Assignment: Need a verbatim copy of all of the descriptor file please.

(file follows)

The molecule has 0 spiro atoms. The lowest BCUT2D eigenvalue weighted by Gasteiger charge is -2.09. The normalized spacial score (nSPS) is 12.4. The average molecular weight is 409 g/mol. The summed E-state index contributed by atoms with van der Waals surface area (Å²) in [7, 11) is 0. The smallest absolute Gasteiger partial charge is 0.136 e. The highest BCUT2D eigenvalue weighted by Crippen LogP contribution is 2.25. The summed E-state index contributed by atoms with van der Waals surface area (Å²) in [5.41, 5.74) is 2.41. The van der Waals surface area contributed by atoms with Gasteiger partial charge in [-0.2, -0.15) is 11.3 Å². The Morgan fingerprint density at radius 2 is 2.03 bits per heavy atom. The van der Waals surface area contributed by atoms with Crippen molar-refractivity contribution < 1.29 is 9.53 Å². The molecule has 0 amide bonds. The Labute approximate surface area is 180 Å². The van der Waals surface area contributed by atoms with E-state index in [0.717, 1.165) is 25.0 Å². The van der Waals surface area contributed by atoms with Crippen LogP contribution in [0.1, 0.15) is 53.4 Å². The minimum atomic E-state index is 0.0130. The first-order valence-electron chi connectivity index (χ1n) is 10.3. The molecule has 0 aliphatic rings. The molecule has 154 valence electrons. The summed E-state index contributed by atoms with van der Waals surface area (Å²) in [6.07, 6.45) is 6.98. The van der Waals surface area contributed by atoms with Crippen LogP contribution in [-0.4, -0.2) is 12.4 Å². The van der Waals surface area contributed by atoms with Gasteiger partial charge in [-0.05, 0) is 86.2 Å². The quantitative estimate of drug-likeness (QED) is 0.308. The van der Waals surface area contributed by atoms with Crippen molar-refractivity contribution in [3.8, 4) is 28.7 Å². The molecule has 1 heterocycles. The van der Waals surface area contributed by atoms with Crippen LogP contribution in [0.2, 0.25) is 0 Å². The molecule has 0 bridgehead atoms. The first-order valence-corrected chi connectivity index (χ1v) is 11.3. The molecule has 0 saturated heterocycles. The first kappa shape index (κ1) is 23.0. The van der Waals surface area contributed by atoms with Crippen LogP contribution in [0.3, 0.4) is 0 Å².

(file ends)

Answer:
The molecule has 0 spiro atoms. The lowest BCUT2D eigenvalue weighted by Gasteiger charge is -2.09. The normalized spacial score (nSPS) is 12.4. The average molecular weight is 409 g/mol. The summed E-state index contributed by atoms with van der Waals surface area (Å²) in [7, 11) is 0. The smallest absolute Gasteiger partial charge is 0.136 e. The highest BCUT2D eigenvalue weighted by Crippen LogP contribution is 2.25. The summed E-state index contributed by atoms with van der Waals surface area (Å²) in [5.41, 5.74) is 2.41. The van der Waals surface area contributed by atoms with Gasteiger partial charge in [-0.2, -0.15) is 11.3 Å². The Morgan fingerprint density at radius 2 is 2.03 bits per heavy atom. The van der Waals surface area contributed by atoms with Crippen molar-refractivity contribution < 1.29 is 9.53 Å². The molecule has 0 amide bonds. The Labute approximate surface area is 180 Å². The van der Waals surface area contributed by atoms with E-state index in [0.717, 1.165) is 25.0 Å². The van der Waals surface area contributed by atoms with Crippen LogP contribution in [0.1, 0.15) is 53.4 Å². The minimum atomic E-state index is 0.0130. The first-order valence-electron chi connectivity index (χ1n) is 10.3. The molecule has 0 aliphatic rings. The molecule has 154 valence electrons. The summed E-state index contributed by atoms with van der Waals surface area (Å²) in [6.07, 6.45) is 6.98. The van der Waals surface area contributed by atoms with Crippen LogP contribution in [-0.4, -0.2) is 12.4 Å². The van der Waals surface area contributed by atoms with Gasteiger partial charge in [-0.05, 0) is 86.2 Å². The quantitative estimate of drug-likeness (QED) is 0.308. The van der Waals surface area contributed by atoms with Crippen molar-refractivity contribution in [3.8, 4) is 28.7 Å². The molecule has 1 heterocycles. The van der Waals surface area contributed by atoms with Crippen LogP contribution in [0.2, 0.25) is 0 Å². The molecule has 0 bridgehead atoms. The first-order valence-corrected chi connectivity index (χ1v) is 11.3. The molecule has 0 saturated heterocycles. The first kappa shape index (κ1) is 23.0. The van der Waals surface area contributed by atoms with Crippen LogP contribution in [0.3, 0.4) is 0 Å².